GOREVILLE, IL (KFVS) - A recent study by CBS finds that only three out of five schools have a full-time school nurse, a new statistic bringing with it some understandable worry to American parents.
According to the National Education Association, there are around 750 students per school nurse in Missouri, about 1,900 in Kentucky, and almost 2,900 in Illinois.
Heartland News reached out to the school nurse in rural Goreville, Treca McConnell, to ask what she thought about such a shortage of school nurses.
“We’re seeing more with diabetes, we’re seeing more with asthma, more with peanut allergies,” she said, “so I think it’s dangerous.”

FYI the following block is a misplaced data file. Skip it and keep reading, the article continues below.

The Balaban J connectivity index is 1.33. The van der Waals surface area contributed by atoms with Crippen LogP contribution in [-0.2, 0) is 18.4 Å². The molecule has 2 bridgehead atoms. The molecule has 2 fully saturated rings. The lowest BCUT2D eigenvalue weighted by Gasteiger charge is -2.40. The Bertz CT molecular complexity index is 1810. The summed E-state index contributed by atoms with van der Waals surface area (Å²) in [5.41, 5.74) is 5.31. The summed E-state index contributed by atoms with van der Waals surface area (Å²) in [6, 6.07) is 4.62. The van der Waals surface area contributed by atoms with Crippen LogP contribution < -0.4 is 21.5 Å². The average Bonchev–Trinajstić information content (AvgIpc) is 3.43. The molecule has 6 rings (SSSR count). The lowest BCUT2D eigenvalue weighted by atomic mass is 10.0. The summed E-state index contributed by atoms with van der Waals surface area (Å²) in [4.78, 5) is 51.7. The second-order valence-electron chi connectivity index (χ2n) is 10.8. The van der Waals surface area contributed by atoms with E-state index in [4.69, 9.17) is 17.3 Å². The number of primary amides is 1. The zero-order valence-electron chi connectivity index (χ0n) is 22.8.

Nurse McConnell says she sees about 30 students on a daily basis, and 15 to give daily medications to.
She also said she will see members of the staff for blood pressure checks and other things of that nature.
Other than that, McConnell thinks her role as the school nurse isn’t just to treat minor scrapes and bruises, but to be there as an adult the students can go to who isn’t a teacher.
“You know, they may come in crying, saying they don’t feel well,” she said. "When actually it’s that somebody’s bullying them or it’s an emotional issue they have at home.”
If she wasn’t there, she said all her responsibilities - including giving medications and emergency treatment to the children - would fall on administrative staff before first responders arrive. Which she thinks is not good.
“Studies show that somebody who’s not certified or have a license would be three times more likely to make a mistake,” she said.
Right now there are no federal regulations on school nurses, but next month, legislation will be reintroduced in the Nation’s Capital called ‘The Nurse Act’ that would provide grant funding to schools that want to hire nurses.